If British productivity could be raised by 32%, to match that of the United States, then average weekly earnings in January this year would have been £164 higher, at £678 instead of £514.
A report by the TaxPayers’ Alliance (TPA) reveals that, on a yearly basis, this would mean an £8540 pay rise, from £26,707 to £35,247.
The TPA points out that the UK produces less economic output per hour worked than other G7 economies. While Italy and Canada produced about the same in 2016, and Japan produces 13% less, France and Germany manage 25% more and the US tops the G7 table with 32% more.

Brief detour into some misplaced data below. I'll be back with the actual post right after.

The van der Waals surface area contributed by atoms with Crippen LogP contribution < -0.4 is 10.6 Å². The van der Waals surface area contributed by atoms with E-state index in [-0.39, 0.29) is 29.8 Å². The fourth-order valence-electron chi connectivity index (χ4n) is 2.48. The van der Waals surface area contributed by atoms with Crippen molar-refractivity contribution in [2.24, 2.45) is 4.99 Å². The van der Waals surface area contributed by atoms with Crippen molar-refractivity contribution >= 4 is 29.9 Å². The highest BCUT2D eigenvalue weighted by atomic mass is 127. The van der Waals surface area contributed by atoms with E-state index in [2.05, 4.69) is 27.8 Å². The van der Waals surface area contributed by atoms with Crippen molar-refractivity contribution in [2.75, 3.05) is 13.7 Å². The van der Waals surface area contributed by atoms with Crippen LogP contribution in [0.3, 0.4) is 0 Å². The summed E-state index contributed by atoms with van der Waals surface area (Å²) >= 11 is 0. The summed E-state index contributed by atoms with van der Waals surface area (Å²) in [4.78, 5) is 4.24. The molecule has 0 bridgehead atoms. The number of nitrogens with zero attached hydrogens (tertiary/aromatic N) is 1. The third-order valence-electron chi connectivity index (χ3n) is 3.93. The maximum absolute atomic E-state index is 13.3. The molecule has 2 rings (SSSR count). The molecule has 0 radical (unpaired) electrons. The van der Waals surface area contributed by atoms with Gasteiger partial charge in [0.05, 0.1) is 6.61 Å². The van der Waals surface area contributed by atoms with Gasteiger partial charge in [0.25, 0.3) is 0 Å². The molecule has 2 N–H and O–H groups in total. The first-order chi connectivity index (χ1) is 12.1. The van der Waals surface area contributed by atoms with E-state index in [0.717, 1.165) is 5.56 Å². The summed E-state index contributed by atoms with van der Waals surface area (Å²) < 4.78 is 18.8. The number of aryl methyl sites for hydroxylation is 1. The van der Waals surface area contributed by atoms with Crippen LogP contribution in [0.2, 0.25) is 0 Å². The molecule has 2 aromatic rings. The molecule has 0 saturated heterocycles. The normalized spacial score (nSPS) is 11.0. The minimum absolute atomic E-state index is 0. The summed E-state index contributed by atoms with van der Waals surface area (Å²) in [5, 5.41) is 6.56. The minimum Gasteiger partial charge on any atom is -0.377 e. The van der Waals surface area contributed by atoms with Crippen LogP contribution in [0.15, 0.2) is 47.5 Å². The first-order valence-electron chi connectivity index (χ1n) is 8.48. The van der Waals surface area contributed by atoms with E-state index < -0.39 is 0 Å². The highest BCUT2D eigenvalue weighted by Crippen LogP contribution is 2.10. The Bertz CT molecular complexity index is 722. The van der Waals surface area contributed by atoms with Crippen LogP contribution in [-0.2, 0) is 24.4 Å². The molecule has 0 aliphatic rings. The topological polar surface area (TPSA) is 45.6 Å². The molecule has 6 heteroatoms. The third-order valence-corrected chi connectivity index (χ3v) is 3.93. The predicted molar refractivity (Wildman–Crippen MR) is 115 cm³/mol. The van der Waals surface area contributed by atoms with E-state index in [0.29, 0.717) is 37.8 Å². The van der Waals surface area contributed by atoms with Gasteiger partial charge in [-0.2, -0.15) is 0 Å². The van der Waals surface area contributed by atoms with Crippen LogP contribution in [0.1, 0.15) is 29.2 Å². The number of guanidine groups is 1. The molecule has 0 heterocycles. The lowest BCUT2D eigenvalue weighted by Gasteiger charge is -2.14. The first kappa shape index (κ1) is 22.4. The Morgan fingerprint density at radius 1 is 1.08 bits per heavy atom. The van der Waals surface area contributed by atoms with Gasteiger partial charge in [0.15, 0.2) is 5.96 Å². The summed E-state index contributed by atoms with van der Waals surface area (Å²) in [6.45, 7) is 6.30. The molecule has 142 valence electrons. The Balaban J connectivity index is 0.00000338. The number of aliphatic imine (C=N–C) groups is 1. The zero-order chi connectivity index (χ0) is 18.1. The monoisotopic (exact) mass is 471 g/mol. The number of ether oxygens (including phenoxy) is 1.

This means it is producing $63 per hour while the UK produces $48.
Available at https://bit.ly/2HHWiZX, “Productivity dirty dozen: 12 policy failures” highlights, as its title suggests, 12 areas of policy which offer, in the TPA’s opinion, substantial opportunities to enhance productivity.
These include: planning restrictions; stamp duty on homes; taxes on low incomes; international trade; transport congestion; and zombie firms.
On this last point, the report argues that firms which can only meet their loan repayments by way of persistently low interest rates are congesting markets and weakening the growth of more productive companies who find it harder to access capital.
With regard to international trade, the TPA argues for the removal of barriers to trade such as the EU's customs union and common agricultural and fisheries policies. It believes that restrictions on imports, including tariffs, standards and other administration should be eliminated where possible, together with payments to farmers and fishermen.